Author(s): Bell JG, McEvoy J, Tocher DR, Sargent JR
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Abstract Duplicate groups of Atlantic salmon post-smolts were fed four purified diets supplemented with both vitamin E and the carotenoid astaxanthin (Ax) (+E, +Ax), or supplemented with either vitamin E or Ax (-E, +Ax and +E, -Ax) or deficient in both vitamin E and Ax (-E, -Ax) for 22 wk. There were no effects of diet on growth rate, but an extensive lipoid liver degenerative lesion was observed in 15\% of fish fed diets deficient in vitamin E. Tissue vitamin E concentrations varied in accordance with dietary vitamin E in liver, muscle, heart, plasma, brain and eye; levels were reduced to approximately 3\% in liver but only to 40\% in eye of fish fed diets deficient in vitamin E compared with those fed diets supplemented with vitamin E. An interactive sparing of Ax supplementation on tissue vitamin E concentration was observed, but only in brain. Dietary deficiency of both vitamin E and Ax significantly increased the recovery of desaturated and elongated products of both [1-(14)C] 18:3(n-3) and [1-(14)C] 20:5(n-3) in isolated hepatocytes, suggesting that conversion of fatty acids to their long-chain highly unsaturated products can be stimulated by a deficiency of lipid-soluble antioxidants. The antioxidant synergism of vitamin E and Ax was supported by their ability to reduce malondialdehyde formation in an in vitro stimulation of microsomal lipid peroxidation and to reduce plasma levels of 8-isoprostane. The results of this study suggest that both vitamin E and the carotenoid Ax have antioxidant functions in Atlantic salmon.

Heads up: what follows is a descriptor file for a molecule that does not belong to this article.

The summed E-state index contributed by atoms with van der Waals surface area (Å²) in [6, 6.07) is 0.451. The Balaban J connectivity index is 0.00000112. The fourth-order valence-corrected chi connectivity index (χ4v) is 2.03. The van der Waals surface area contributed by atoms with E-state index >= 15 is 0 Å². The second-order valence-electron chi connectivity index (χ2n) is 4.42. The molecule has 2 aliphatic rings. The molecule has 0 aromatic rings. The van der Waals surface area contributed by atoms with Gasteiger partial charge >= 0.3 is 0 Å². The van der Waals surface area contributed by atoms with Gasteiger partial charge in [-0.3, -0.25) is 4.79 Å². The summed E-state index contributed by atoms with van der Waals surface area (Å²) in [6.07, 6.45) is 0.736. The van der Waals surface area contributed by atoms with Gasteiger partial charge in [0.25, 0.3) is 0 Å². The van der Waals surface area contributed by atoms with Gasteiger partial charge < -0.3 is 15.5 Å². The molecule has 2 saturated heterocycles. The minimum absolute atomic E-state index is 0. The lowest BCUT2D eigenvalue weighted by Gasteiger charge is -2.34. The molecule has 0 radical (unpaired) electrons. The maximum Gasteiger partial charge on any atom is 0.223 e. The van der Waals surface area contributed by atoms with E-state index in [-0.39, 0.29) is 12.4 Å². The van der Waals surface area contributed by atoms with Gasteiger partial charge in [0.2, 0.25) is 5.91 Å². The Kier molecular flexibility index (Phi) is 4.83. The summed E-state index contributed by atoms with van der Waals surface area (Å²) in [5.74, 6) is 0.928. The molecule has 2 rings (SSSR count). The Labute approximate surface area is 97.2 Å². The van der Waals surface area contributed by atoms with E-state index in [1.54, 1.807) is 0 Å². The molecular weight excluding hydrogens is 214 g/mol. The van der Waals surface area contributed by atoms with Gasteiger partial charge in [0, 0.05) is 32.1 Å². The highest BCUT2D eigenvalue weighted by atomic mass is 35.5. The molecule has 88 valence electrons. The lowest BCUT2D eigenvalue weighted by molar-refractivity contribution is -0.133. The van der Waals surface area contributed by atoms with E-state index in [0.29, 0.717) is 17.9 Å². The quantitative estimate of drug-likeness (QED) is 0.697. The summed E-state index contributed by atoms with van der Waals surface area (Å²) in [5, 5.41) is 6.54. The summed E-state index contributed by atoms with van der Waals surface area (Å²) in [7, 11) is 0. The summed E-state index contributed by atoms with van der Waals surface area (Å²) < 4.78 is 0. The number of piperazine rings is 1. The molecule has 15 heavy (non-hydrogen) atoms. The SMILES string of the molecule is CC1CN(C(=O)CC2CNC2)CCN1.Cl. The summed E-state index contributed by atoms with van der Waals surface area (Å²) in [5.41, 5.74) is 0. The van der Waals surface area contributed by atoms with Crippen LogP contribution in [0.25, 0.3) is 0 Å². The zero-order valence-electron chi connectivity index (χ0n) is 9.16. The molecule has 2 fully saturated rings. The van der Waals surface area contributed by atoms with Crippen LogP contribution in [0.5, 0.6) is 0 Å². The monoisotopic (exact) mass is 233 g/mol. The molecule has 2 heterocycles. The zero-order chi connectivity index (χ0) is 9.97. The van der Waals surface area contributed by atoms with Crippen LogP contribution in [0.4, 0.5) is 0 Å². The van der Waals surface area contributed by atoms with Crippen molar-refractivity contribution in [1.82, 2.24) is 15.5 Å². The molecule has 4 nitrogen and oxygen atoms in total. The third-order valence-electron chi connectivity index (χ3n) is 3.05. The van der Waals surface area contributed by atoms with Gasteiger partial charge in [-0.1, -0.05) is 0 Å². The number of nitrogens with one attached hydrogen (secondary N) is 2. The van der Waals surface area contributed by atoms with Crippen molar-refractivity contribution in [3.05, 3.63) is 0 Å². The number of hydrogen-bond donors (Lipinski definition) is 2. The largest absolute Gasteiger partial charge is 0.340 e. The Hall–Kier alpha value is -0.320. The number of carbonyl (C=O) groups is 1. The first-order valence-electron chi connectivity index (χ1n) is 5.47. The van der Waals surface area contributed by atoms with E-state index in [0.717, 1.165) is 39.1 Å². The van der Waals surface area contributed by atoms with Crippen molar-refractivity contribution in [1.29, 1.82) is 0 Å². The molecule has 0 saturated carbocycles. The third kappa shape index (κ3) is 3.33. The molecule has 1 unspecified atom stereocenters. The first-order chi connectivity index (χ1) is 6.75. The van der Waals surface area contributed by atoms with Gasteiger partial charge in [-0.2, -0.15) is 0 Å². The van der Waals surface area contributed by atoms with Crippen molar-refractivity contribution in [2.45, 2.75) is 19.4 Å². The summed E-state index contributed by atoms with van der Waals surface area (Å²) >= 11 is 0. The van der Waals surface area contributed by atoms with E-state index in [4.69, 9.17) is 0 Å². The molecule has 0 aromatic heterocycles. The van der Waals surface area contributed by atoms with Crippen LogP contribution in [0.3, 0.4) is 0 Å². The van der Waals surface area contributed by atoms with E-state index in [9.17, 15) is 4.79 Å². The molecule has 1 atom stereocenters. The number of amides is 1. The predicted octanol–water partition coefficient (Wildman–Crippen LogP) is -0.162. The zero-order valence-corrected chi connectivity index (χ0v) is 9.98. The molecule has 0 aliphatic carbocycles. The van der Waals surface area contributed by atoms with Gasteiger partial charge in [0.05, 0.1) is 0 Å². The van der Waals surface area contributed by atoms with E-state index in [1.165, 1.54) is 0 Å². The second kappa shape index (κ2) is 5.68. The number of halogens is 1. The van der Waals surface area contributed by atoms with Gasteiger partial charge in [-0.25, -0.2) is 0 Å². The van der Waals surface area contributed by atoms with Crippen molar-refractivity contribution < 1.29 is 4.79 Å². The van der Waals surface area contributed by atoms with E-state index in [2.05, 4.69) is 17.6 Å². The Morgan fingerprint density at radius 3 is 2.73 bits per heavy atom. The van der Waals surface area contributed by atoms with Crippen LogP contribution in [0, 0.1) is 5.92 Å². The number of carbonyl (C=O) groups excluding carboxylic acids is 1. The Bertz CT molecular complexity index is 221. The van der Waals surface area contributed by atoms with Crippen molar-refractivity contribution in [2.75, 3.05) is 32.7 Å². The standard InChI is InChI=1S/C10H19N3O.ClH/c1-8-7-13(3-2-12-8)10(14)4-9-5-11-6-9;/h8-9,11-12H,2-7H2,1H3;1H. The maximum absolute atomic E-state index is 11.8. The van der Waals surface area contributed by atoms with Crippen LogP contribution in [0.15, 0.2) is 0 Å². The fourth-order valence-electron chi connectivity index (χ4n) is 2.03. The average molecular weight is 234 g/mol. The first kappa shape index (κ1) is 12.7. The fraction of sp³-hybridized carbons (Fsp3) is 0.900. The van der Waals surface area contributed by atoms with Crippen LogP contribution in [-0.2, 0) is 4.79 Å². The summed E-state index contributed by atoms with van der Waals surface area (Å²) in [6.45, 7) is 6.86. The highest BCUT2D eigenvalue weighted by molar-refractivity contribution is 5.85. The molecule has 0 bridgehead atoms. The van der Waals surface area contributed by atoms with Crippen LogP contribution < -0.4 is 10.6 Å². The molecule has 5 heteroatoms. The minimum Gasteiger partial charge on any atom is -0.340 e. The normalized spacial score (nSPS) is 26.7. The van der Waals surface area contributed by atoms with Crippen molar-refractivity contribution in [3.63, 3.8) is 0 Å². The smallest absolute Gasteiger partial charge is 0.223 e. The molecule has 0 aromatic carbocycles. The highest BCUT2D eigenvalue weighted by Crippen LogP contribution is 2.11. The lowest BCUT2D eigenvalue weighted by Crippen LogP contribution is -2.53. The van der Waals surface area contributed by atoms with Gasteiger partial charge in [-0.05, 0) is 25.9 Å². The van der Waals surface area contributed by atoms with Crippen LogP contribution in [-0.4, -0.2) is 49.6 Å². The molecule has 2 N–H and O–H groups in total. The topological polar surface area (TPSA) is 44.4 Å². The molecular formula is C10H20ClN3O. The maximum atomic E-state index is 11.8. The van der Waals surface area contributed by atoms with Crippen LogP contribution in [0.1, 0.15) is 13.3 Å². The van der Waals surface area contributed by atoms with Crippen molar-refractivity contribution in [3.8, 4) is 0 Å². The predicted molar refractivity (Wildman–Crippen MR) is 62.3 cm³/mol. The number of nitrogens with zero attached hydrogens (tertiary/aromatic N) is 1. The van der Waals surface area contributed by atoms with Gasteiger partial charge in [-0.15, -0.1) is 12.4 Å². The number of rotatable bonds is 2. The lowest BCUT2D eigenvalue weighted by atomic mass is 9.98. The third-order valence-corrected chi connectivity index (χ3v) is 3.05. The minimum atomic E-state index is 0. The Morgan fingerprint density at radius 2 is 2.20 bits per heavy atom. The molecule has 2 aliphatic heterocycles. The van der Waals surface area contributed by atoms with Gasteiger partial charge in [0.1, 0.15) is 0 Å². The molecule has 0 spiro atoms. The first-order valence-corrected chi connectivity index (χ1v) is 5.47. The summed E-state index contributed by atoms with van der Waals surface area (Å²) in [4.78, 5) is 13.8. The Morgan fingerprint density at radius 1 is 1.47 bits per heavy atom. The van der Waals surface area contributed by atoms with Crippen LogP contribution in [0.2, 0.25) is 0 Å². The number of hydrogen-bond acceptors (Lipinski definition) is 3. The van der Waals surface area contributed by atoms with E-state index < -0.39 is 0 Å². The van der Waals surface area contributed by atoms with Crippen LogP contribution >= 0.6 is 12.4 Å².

This article was published in J Nutr
and referenced in Clinical Microbiology: Open Access